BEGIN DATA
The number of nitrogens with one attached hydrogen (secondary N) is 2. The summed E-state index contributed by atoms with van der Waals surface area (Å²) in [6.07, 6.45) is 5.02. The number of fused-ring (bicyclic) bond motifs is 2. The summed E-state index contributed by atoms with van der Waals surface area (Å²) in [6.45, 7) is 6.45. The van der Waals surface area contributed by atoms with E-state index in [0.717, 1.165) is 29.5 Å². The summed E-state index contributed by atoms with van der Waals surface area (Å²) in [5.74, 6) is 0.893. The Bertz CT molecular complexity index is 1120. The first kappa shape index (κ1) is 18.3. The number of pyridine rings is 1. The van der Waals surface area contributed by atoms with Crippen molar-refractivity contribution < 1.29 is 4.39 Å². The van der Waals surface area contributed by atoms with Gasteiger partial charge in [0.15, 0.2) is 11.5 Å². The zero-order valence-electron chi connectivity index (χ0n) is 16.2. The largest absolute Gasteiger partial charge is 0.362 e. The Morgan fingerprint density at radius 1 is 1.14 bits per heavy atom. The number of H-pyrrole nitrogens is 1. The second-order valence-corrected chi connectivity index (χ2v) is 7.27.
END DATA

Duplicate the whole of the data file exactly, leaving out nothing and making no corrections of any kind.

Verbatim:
The number of nitrogens with one attached hydrogen (secondary N) is 2. The summed E-state index contributed by atoms with van der Waals surface area (Å²) in [6.07, 6.45) is 5.02. The number of fused-ring (bicyclic) bond motifs is 2. The summed E-state index contributed by atoms with van der Waals surface area (Å²) in [6.45, 7) is 6.45. The van der Waals surface area contributed by atoms with E-state index in [0.717, 1.165) is 29.5 Å². The summed E-state index contributed by atoms with van der Waals surface area (Å²) in [5.74, 6) is 0.893. The Bertz CT molecular complexity index is 1120. The first kappa shape index (κ1) is 18.3. The number of pyridine rings is 1. The van der Waals surface area contributed by atoms with Crippen molar-refractivity contribution < 1.29 is 4.39 Å². The van der Waals surface area contributed by atoms with Gasteiger partial charge in [0.15, 0.2) is 11.5 Å². The zero-order valence-electron chi connectivity index (χ0n) is 16.2. The largest absolute Gasteiger partial charge is 0.362 e. The Morgan fingerprint density at radius 1 is 1.14 bits per heavy atom. The number of H-pyrrole nitrogens is 1. The second-order valence-corrected chi connectivity index (χ2v) is 7.27.